Howie Payne: Mountain

Payne was previously in The Stands, short-lived melodic rockers treading the same ground as The Thrills and The LAs. We found their appeal, like that of The Thrills, limited. This album was recorded over four days. Most of the songs were done in a couple of takes, giving it a relaxed, live vibe. While he […]

Jamie Lawson: Happy Accidents

Lawson, who is 42, was the first artist to be signed by Ed Sheeran’s record label Gingerbread Man Records. He and Ed were mates back in the day. Top marks to Sheeran for loyalty but he’s never going to sign a death metal band: his acts are going to sound like him. (As far as […]

Michael Korstick: Dmitri Kabalevsky, Piano Sonatas and Sonatinas

The sleeve notes say Dmitry Borisovich Kabalevsky, born in St Petersburg on 30th December 1904, achieved international success with music such as his Second Symphony (1934). He came behind Prokofiev and Shostakovich and along with Khachaturian in the “big four” of Soviet music. The First Sonata (1927), which opens this CD, is among Kabalevsky’s earliest […]

Son of Dave: Explosive Hits (By Other Artists)

The other week we reviewed SoD’s latest album Music For Cop Shows, which is good, but we made a couple of points with which he disagreed, and he contacted us over Twitter. To call him grumpy would be like calling Donald Trump orange; it might be an act and he might well be sat at […]

Joana Serrat: Dripping Springs

Not quite as intense as the Felice album (see elsewhere) this is still very good, and has a few standout moments. Vocally she sounds a bit Lana Del Rey but with a richer sound. The music is dreamy Americana that’s a little unvarying, rescued by a couple of outstanding moments that give the listener a […]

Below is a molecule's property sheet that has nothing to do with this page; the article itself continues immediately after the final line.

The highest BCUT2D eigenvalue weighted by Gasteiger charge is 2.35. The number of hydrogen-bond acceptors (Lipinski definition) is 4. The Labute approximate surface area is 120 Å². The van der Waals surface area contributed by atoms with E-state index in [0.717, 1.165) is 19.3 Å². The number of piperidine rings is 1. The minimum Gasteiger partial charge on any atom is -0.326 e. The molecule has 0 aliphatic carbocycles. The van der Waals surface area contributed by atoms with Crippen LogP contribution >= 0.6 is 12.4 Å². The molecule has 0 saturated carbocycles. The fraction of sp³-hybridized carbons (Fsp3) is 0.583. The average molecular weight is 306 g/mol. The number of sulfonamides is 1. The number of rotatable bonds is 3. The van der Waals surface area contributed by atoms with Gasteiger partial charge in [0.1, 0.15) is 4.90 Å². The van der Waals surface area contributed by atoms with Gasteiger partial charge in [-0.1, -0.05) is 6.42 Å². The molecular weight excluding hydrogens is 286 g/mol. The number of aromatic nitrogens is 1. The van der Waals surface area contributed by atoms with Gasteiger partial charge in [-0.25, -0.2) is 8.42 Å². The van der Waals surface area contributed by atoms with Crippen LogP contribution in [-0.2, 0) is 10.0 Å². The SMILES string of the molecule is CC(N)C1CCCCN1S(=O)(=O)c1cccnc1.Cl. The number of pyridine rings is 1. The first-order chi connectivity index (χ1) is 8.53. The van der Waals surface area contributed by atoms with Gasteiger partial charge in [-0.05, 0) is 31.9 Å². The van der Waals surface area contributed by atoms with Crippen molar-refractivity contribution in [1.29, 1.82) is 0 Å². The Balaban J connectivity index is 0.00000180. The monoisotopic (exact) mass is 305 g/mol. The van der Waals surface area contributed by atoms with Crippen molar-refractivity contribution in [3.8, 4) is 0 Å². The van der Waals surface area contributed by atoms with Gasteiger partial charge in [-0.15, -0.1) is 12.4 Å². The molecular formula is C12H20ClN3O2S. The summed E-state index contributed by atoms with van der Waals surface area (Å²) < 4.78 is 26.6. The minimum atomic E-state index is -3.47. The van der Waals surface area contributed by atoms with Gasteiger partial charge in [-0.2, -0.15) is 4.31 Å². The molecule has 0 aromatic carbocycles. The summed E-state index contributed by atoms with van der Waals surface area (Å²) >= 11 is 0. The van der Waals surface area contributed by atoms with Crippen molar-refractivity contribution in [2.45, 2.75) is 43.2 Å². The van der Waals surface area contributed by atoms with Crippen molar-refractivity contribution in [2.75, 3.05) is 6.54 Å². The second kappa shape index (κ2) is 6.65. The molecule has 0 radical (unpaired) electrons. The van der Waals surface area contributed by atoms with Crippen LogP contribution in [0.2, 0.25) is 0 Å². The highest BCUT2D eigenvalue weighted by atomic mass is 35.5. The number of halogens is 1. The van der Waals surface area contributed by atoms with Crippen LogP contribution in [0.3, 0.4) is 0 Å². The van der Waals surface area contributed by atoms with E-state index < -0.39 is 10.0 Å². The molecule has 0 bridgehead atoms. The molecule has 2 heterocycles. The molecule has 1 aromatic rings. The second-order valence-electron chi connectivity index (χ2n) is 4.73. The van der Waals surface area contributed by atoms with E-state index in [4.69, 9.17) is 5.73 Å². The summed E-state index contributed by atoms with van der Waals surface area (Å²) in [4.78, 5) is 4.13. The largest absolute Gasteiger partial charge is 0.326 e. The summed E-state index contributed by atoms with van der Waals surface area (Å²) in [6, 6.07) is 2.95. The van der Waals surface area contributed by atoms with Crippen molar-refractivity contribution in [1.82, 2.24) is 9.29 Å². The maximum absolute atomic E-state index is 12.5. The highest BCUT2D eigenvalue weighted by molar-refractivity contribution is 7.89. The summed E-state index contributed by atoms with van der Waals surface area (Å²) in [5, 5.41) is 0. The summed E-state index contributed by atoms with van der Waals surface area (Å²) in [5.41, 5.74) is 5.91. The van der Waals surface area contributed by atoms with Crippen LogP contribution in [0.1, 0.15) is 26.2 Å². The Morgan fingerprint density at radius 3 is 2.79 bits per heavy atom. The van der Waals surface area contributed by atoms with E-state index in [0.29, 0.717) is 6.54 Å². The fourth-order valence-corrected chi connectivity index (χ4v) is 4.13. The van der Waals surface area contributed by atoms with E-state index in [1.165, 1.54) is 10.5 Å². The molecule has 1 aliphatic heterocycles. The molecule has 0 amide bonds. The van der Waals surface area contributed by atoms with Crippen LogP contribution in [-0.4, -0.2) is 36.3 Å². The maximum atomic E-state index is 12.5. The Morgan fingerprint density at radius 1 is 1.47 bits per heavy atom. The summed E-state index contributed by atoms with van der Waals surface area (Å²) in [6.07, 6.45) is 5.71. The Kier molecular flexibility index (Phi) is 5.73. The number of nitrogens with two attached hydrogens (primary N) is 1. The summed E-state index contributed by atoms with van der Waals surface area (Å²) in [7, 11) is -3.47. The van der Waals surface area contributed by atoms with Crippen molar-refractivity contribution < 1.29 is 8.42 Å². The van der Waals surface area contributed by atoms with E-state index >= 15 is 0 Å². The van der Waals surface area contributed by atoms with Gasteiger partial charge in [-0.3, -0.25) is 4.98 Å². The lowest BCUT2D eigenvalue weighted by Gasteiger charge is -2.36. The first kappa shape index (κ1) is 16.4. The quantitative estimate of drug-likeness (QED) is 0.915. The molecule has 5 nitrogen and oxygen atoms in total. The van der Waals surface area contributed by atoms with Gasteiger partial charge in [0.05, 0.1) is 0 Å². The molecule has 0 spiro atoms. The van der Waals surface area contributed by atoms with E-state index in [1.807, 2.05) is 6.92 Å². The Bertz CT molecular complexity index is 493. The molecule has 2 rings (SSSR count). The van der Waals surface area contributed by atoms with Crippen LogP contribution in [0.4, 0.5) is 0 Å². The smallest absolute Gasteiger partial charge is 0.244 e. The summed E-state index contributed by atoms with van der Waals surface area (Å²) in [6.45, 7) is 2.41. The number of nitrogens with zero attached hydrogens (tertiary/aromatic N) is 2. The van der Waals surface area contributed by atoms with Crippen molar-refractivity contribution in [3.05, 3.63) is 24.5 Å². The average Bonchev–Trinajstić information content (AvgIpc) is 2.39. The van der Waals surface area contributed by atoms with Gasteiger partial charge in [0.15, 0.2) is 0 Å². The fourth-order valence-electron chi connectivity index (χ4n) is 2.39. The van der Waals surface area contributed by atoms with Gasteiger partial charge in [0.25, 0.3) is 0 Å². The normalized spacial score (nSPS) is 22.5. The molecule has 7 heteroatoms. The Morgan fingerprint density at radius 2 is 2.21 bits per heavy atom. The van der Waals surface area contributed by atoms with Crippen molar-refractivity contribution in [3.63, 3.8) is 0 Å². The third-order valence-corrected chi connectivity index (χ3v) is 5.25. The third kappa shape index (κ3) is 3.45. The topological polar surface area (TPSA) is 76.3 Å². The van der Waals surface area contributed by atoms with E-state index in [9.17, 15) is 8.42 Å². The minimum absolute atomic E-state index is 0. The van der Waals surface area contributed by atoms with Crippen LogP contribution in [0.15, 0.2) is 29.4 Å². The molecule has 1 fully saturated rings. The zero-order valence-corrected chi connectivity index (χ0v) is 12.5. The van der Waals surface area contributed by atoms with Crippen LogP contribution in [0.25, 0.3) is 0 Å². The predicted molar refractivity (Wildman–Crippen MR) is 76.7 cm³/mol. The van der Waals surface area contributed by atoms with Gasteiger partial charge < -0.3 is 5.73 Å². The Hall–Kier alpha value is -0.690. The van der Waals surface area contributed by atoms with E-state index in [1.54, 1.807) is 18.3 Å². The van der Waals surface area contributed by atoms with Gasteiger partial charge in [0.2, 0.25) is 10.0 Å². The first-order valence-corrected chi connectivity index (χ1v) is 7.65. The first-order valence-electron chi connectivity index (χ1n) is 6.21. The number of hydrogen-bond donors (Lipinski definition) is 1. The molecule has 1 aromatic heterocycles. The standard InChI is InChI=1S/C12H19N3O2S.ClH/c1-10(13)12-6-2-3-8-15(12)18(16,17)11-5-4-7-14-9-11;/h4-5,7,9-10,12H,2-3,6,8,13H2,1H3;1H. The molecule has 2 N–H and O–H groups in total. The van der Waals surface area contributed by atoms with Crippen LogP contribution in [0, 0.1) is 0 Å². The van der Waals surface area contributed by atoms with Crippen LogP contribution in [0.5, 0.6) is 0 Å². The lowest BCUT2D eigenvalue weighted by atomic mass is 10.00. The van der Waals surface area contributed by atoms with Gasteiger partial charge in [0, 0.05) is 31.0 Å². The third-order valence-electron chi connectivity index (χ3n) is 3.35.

Falter Bramnk: Glassical Music

You want experimental? Try this, an album based on the sound of glasses rinsed with hot water. You’ve all done the washing up and heard odd noises from the glasses as the water/air cools and dries. If you stuck a mic close enough, presumably the different shapes and sizes would produce different sounds. You might […]

Blitzen Trapper: Wild and Reckless

A friend in the States introduced us to Blitzen Trapper’s debut album. We gave him Mumford and Sons’ debut in return and for some years we’ve thought he got the better end of the deal. Blitzen Trapper were worthy if not dull, and their second album did little to change our mind. But this is […]

Rob Keeley: Twists and Turns

Skittish is the word for this CD from Keeley. This is partly because of the pairing of instruments such as clarinet and harpsichord (which create a sound different to what one normally hears) but also because of the music itself, which skitters about like a giddy rabbit in a summer’s field. The sound is somewhere […]

The Head: Space

The most interesting thing about this is the punnery in the title. As for the rest, The Head, brothers Mike and Jack Shaw, joined by Jacob Morrell, all from Atlanta, play the right notes at the right time, and make a noise that approximates to melodic stadium-pleasing rock. Except it’s a bit duller. This is […]